// Once we have the URL, we can add the `<img />` tag to the DOM, with
  // the correct URL. If you don't have a pixel, but a script or any kind
  // of HTML, you should use it instead of a `img` element.
  const img = document.createElement("img");
  img.setAttribute("src", pixelUrl);
  img.setAttribute("style", "position: absolute; left: -5000px; top: -4000px;");
  document.body.appendChild(img);
};

// If we're trying to load the pixel on an `event` instead, we should implement
// the PixelIntegration.prototype.event method instead. This method takes a
// `track` object as parameter, which allows to get the name of the event and
// its properties. If you are trying to track a specific event, this will be useful.
// If you don't need to track a page, you can ignore the
// PixelIntegration.prototype.page method altogether.
PixelIntegration.prototype.event = function (track) {
  const name = track.name();
  // In this example we're only tracking the event "Order Completed" which
  // is called upon an order success. If you're not sure what event you want
  // to use, enable the `debug` mode in `src/config/analytics.js` and
  // check the event's name in your browser's console.
  if (name === "Order Completed") {
    // Construct the url of the pixel you are trying to load in your page.
    // You can use options that were defined with the `option` method above
    const pixelUrl = `http://pixel.example.com/pixel_order_complete_url?id=${this.options.trackingId}`;

    // Once we have the URL, we can add the `<img />` tag to the DOM, with
    // the correct URL. If you don't have a pixel, but a script or any kind
    // of HTML, you should use it instead of a `img` element.
    const img = document.createElement("img");
    img.setAttribute("src", pixelUrl);
    img.setAttribute(
      "style",
      "position: absolute; left: -5000px; top: -4000px;"
    );
    document.body.appendChild(img);
  }
};

export default PixelIntegration;

Please keep in mind that this examples only relies on pixel images to do the tracking. If you want to setup a more complex tracking, you can declare an initialization step in your integration. For instance, let’s say that we need to load a script at https://tracking.example.com/tracking.js before executing our page or event tracking. Then this means that we need to change our integration implementation like this:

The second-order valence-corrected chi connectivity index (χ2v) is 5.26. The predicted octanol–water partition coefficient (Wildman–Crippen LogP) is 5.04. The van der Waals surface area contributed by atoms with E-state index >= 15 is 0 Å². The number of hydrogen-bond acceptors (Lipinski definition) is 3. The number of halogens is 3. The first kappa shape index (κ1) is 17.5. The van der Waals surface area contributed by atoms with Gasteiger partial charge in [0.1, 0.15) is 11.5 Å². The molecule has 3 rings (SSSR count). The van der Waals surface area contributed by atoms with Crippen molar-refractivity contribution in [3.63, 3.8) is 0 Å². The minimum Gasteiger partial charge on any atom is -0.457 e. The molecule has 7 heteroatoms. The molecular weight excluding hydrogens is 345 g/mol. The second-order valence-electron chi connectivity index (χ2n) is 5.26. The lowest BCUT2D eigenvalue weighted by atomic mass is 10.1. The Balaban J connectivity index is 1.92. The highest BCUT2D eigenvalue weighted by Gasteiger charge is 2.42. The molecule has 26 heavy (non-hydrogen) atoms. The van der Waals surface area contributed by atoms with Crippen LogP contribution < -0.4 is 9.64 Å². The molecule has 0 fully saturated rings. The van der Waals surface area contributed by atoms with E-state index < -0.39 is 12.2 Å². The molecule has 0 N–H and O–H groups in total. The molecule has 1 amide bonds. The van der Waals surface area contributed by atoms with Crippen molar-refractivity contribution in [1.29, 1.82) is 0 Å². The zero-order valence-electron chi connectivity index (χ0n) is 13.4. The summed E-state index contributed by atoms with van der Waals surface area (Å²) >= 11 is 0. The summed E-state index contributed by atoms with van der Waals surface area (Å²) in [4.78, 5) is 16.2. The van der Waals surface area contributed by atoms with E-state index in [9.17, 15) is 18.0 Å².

const PixelIntegration = integration("Pixel")
  // The option allows to reuse the integration with different
  // parameters. If you don't need to reuse the pixel integration
  // in different context and don't need differences between prod/staging
  // feel free to ignore it. You can add as many options you need.
  .option("trackingId", null)
-  .readyOnInitialize();
+  .tag("tagName", '<script src="https://tracking.example.com/tracking.js"></script>');

+PixelIntegration.prototype.initialize = function() {
+  this.load("tagName", this.ready)
+}

This means that we’re declaring a tag with a name tagName that should be loaded during the initialization phase. To do so, we’re calling this.load with the same tagName in PixelIntegration.prototype.initialize. And once it’s done, we’re telling the integration we’re done and we can start tracking by calling this.ready. You can write an initialization phase as complex as you want. Feel free to dig into segment-integration‘s repository to see more in depth examples. For instance, Google Tag Manager’s implementation can be a good starting point.

Register this new integration in your analytics.js

Once you are done with writing your integration, you will need to register this integration in your src/config/analytics.js

module.exports = {
  analytics: {
    // ...
    integrations: [
      // ...
+      {
+        name: "pixel",
+        needConsent: true,
+        settings: (authorization) => {
+          return {
+            // The key `Pixel` here should be the same as the string
+            // you've passed when you called `integration("Pixel")`
+            // in `src/web/analytics/pixel.js`.
+            "Pixel": {
+              // The keys available here are the one available through
+              // the `.option([name], [defaultValue])` method in
+              // `src/web/analytics/pixel.js`. You can have as many as
+              // you want.
+              trackingId: "123",
+            },
+          };
+        },
+        script: () =>
+          // import from the file depending on where you've created it.
+          import("src/web/analytics/pixel.js"),
+      }
    ]
  }
}

Just like any other integrations, don’t forget to setup the cookiesServices.js file accordingly, in order to load the newly created integration only when the user has given their consent.

Custom integrations common pain points

In some cases, the documentation for implementing the tracking might not be compatible with SPA‘s architectures. This can be the case if they are asking you to add a script tag in your head, or at the end of your body without any further information.

Indeed, if we’re doing this, it’s likely to be because the tracking service wants to load the script tag each time the person navigates. However, if we do this in an SPA, the script will only be loaded once. Here is the list of solutions you can try to implement:

  • Look for additional documentation to see if they have a script that can be used as a library that gives access to some kind of global variable that can then be called by your implementation. Something that would work like the code shown below. If this is the case, it means that you can call trackingVariable.track() in your integration instead of adding a new tag script each time.

      <script src="http://tracking.example.com/script.js"></script>
      <script>
        trackingVariable.track();
      </script>
    
  • Look inside the script itself. The script you’ve been given may be a shortcut and the solution might live in the script itself. If this is the case, this means that you can try to duplicate the scripts content and adapt it to your integration.
  • If none of the solutions above work, you can always try to load the script several times by adding a ?random=${new Date().getTime()} at the end of the URL. This will trick the browser into thinking they are different scripts and allow you to load it multiple times.

Implementing a great tagging plan for an e-commerce application is a tough journey. If you have any further questions about how to implement them in Front-Commerce, please contact us. We’ll be happy to answer them.